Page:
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Thread: Presentation 1822 Pattern Royal Artillery Sword - Article & Research

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    Presentation 1822 Pattern Royal Artillery Sword - Article & Research



    This is one of the most recent additions to my collection, and apart from sharing some pictures for general interest, I thought I’d also share some details of my research process. While undertaking this historical detective work I learned an important lesson about not making easy assumptions when researching swords, and this may be of benefit to other collectors.


    The Sword

    This piece was advertised towards the end of last year on the website of a well-known UK dealer. It is a presentation 1822 Pattern Royal Artillery Officer’s sword, made by Wilkinson and serial numbered 14851 for the year 1867. It is of “patent hilt” type, in which the blade continues at nearly full width into the handle (giving the alternative name “solid tang”), and in which the grip is formed of “scales” or slabs fastened on either side by rivets which pass through the tang portion: the result is a much stronger assembly than that given by the more common construction of a “rat tail” tang secured by a pommel nut. The solid tang patent was originally taken out in 1853 by the Birmingham firm of Charles Reeves, but as early as 1854 a working relationship existed between the Wilkinson and Reeves companies: John Latham, the Wilkinson general manager, describes in his diary a visit to Reeves in October of this year, and Wilkinson proofing equipment was in place at Reeves’ Aire Street premises during the period 1850-1863. It is thus reasonable to assume that Wilkinson was paying Reeves a royalty for use of his solid hilt patent during the time when this sword was made, and the wording “Patent Solid Hilt” appears on the ricasso underneath the Wilkinson name and address (although not specifying whose patent).



    Although the grip scales (made of an early composite material) were in reasonably good shape when I purchased the sword, it was missing its grip wire, and after some thought I decided to have this renewed at Pooley Sword – to my eye it now looks more complete, albeit a little shiny, but more importantly the process is easily reversible should any future owner prefer no modern additions. No other work was needed as blade, hilt and scabbard were all in a clean, original state.



    The sword has a 34 ½” x 1 ⅛” blade of the type known in the Wilkinson catalogue as “solid”. This term is unconnected with the solid tang feature, referring rather to the fact that the blade is flat-sided, with no fullers or other complex profiling. This blade type was often favoured for presentation swords as the flat surface allowed for easier etching and more legible inscriptions, undistorted by fullers. The blade shows signs of sharpening on its cutting edge for the last 12”, and on the back edge for approximately 9”. It is etched on one side with the winged thunderbolt device and title of the Royal Artillery, and on the other with the Garter arms, “VR” cypher and Corps motto “Ubique” (Everywhere). The presentation inscription is in an ornate panel some 2” from the ricasso, and is worded “From W.E.S. 15 K.H. to W.W.S. R.A.”. There is also a family crest showing a unicorn’s head issuing from a ducal coronet.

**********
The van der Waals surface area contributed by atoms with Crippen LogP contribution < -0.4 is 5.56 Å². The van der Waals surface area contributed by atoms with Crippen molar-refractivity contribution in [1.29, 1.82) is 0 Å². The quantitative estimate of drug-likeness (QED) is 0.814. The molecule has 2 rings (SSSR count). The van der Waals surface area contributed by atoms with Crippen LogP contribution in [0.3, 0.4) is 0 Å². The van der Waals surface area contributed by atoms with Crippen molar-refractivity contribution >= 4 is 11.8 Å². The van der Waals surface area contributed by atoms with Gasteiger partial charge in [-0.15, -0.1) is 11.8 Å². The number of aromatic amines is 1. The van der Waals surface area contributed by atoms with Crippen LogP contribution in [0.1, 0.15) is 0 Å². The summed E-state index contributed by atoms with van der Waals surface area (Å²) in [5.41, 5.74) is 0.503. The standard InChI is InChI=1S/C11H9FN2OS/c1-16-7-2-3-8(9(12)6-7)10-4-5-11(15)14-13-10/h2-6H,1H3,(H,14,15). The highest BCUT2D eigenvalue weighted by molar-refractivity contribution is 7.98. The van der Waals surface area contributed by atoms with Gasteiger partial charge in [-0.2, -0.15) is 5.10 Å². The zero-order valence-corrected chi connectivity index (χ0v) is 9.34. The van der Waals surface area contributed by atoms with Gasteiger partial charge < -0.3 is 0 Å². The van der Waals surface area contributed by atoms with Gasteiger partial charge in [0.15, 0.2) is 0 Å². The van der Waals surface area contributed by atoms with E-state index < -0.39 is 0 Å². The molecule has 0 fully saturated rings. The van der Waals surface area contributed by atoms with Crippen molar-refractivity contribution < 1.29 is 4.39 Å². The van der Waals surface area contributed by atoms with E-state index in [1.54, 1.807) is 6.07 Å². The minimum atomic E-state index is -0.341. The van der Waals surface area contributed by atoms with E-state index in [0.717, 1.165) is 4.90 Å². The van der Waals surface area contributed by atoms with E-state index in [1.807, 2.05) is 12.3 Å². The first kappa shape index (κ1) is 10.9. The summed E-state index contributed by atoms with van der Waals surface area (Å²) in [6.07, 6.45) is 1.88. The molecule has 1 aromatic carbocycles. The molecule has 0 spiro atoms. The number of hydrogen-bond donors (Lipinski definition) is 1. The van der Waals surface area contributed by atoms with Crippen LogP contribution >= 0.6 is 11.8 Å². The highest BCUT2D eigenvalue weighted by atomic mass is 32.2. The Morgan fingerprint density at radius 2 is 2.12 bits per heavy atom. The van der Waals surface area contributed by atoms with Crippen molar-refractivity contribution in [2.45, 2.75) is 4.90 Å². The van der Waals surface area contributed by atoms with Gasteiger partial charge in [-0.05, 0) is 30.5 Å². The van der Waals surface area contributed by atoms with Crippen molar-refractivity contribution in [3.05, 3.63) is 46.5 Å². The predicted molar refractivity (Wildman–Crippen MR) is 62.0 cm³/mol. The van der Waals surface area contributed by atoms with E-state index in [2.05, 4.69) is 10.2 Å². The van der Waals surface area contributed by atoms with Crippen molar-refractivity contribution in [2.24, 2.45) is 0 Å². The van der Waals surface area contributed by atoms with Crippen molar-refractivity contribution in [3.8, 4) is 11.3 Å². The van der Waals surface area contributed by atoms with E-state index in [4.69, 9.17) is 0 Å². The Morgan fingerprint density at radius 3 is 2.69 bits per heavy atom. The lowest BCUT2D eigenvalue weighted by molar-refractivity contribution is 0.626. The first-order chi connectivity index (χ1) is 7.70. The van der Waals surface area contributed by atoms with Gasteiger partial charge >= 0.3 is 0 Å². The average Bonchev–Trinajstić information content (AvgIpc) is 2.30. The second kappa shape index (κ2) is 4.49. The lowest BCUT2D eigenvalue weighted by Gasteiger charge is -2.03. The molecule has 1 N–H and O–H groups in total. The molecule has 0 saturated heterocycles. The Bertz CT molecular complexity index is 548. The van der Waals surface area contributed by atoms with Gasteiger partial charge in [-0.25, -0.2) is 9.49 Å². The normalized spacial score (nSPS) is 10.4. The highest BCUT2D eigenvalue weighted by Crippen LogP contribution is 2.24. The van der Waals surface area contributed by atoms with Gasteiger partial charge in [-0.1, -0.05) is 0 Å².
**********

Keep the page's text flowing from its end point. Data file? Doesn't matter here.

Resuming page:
The blade also has a “centre of percussion” mark on its back edge (formed from a C, an arrow and a P), marking out a section of the blade between 13” and 15” from the point. This was used to indicate the most effective part of the blade to strike an opponent with during the cut, and is often described as being similar to the “sweet spots” of a tennis racquet.

    To round off the description of the sword: the scabbard is of steel, with twin suspension rings and German (or nickel) silver throat, the latter an attempt to reduce blade edge blunting caused by frequent contact when the sword was drawn and replaced. This was less successful than the wood- or leather-lined scabbards adopted - following local custom – by the British Army in India, but was still an improvement on the all-steel or even iron scabbards previously in use.




    The Research

    I began to research this sword in advance of purchase, and immediately made a small but significant error: I perhaps naturally assumed that the donor “W.E.S” was related to the recipient, “W.W.S.” – perhaps a father or uncle who shared the same surname. This wasted much time since detailed consideration of all the “possibles” revealed no such obvious link! Once the theory was discarded it was possible to return to the subject with an open mind and reconsider the most likely candidates for giver and recipient.

    I began with the donor: clearly the “W.E.S.” was either a serving or retired member of the 15th (The King’s) Regiment of Hussars. On balance I felt the former was more likely (if they were no longer on the strength of the regiment the wording would more likely have been “late 15th Hussars”), so I consulted the 1867 Army List and fairly quickly found a strong “possible” in the form of Major William Edington Stuart (Cornet Nov. 1851; Lt. Sep. 1855; Capt. Feb 1858; Major Apr. 1864). At this point my false assumption took hold and I spent many hours with Victorian Army Lists, the London Gazette and various newspaper archives, looking for a “W.W. Stuart” in the Royal Artillery. Having no luck I then retraced my steps, trying to find any other candidates for “W.E.S.” in the 15th Hussars, in case my original identification had been wrong. These attempts also met with no success but, as often happens in historical research, generated a number of false trails which resulted in additional wasted effort as initially promising candidates were investigated at length before being rejected.*